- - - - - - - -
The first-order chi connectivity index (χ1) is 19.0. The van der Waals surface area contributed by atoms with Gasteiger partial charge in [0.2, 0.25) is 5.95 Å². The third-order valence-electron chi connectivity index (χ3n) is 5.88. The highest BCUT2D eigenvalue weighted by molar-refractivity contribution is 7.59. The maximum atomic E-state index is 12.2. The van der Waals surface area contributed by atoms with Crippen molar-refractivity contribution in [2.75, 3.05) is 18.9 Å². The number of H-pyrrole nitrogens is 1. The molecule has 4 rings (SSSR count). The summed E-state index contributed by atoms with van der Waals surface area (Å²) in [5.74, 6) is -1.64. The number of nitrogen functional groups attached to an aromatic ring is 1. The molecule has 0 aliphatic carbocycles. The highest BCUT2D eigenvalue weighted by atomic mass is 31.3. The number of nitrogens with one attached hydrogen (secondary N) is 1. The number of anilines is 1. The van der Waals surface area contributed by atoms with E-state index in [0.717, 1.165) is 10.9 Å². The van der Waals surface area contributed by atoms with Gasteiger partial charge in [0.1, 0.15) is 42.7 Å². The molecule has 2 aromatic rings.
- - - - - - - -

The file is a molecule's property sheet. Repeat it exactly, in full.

The first-order chi connectivity index (χ1) is 19.0. The van der Waals surface area contributed by atoms with Gasteiger partial charge in [0.2, 0.25) is 5.95 Å². The third-order valence-electron chi connectivity index (χ3n) is 5.88. The highest BCUT2D eigenvalue weighted by molar-refractivity contribution is 7.59. The maximum atomic E-state index is 12.2. The van der Waals surface area contributed by atoms with Crippen molar-refractivity contribution in [2.75, 3.05) is 18.9 Å². The number of H-pyrrole nitrogens is 1. The molecule has 4 rings (SSSR count). The summed E-state index contributed by atoms with van der Waals surface area (Å²) in [5.74, 6) is -1.64. The number of nitrogen functional groups attached to an aromatic ring is 1. The molecule has 0 aliphatic carbocycles. The highest BCUT2D eigenvalue weighted by atomic mass is 31.3. The number of nitrogens with one attached hydrogen (secondary N) is 1. The number of anilines is 1. The van der Waals surface area contributed by atoms with E-state index in [0.717, 1.165) is 10.9 Å². The van der Waals surface area contributed by atoms with Gasteiger partial charge in [0.1, 0.15) is 42.7 Å². The molecule has 2 aromatic rings.